My company has been in existence for just over six years with a focus on helping employers recruit qualified and diverse early career talent.
For the first several years, employers always came to us saying that their Diversity and Inclusion (D+I) challenges were at the “top of the funnel” — that is, not enough women, minorities, Veterans (and so on) were applying to their jobs in the first place.
To address that challenge, we spent time and effort building an industry-leading early career D+I sourcing platform.
However, after helping millions of candidates find and apply for positions, we realized something that most companies have a hard time admitting: the problem often wasn’t just the top of the recruitment funnel, but really the entire hiring process itself.
We would send hundreds (or thousands) of diverse candidates to a client, but at each stage in the hiring pipeline, the representation of diverse candidates would drop.
Companies love to point the finger at the candidate flow as the issue, but it was usually much more than just that when we looked at the data.
So, we committed the last several years to build D+I analytics dashboards (along with a fairer and compliant screening platform) that would assist our clients with uncovering their hidden biases so that they could make changes to develop a more equitable hiring process.
Our clients now can analyze their overall D+I performance in several different ways: one dashboard walks you through how candidates of different genders and races are getting through your hiring process; one shows you which knockout questions/criteria are more likely to be knocking out minority applicants at the highest rates; one that helps you identify schools that are sending you quality and diverse candidates, and many more.
Biased job descriptions
“Biased” job descriptions, or job descriptions with tainted language that tend to attract or repel certain demographics, are a major barrier to hiring diverse talent. If your job description is biased, it essentially restricts who your company will hire because the language affects who decides to apply to your job. While not deliberate, this is something we see from many companies, both large and small.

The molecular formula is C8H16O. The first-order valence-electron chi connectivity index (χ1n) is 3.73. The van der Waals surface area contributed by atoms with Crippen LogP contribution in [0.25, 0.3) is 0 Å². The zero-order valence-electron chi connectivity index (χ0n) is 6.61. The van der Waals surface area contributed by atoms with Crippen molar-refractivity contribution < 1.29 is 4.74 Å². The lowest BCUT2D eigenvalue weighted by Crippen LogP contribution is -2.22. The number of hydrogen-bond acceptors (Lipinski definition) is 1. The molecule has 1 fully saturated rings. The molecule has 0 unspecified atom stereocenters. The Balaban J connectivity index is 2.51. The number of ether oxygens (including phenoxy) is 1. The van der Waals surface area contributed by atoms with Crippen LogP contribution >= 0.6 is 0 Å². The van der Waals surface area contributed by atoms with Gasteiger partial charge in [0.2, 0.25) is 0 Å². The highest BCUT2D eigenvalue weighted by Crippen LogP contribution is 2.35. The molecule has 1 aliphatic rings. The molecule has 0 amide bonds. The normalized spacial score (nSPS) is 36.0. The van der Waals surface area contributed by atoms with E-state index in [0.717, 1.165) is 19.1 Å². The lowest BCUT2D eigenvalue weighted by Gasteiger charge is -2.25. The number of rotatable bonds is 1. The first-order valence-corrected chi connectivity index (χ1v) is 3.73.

After all, it doesn’t matter how much time, effort, or money you spend on getting your company in front of a diverse audience if, at the end of the day, your job description turns off the very candidates you’re trying to attract.
There are many types of bias in job descriptions. One common form comes in the presence of singular words, like “ninja,” “rock star,” or “guru,” which, according to Mediabistro, give female candidates the impression that your company is male-dominated. Using language like this across your roles can cause a serious decline in female applicants entering your organization’s hiring funnel.
Not only can this increase your company’s time-to-hire, but it also hinders your company from reaching your diversity goals (thereby hurting your chances of creating a better workplace). Textio identified a handful of other common phrases that “exert a bias effect” but usually don’t show up on any qualitative checklists. Masculine-tone phrases include “exhaustive,” “fearless,” and “enforcement,” whereas “transparent,” “catalyst,” and “in touch with” result in a more feminine-friendly tone.
But where there’s a challenge, there’s a solution, and it comes in the form of actionable analytics.
Real time solution
I don’t believe that any company that cares about recruiting a more diverse employee base can succeed without a strong real-time analytics program. Without analytics, it’s usually impossible to diagnose where your gaps truly exist properly.
Therefore, anecdotes from Hiring Managers will drive strategy — leading your team members to spend time in ways that are not only wasteful but even counterproductive.
Instead, by making data-driven decisions to guide your strategy, you can objectively identify where diverse candidates drop off in the hiring funnel and make changes to your process with confidence that your work will have a real impact. With our new Job Description Gender Bias dashboard, our platform tracks the drop-off between views and applicants for your roles by gender.
For example, at any moment in your hiring cycle, you can see the percent of female viewers against the percent of female applicants for each job listing, determining your job post’s Bias Score. This score (1-10) will help you easily identify which job descriptions have the most gender bias.
The higher the score, the more biased the job description. Bias can go both ways, and so our Bias Score detects bias both for and against women. This way, instead of sitting and guessing at why you’re not getting enough female or male applicants for specific roles, you get real data along the way — enabling you to make adjustments as you see fit.
Data leads the way
To reiterate, talent is equally distributed, but opportunity is not — and using real-time analytics can help ensure that opportunity extends to all candidates and not only a select few. After all, data is always telling us a story.
What story does your hiring funnel data currently tell about your company, and is it the story you’d like to be telling?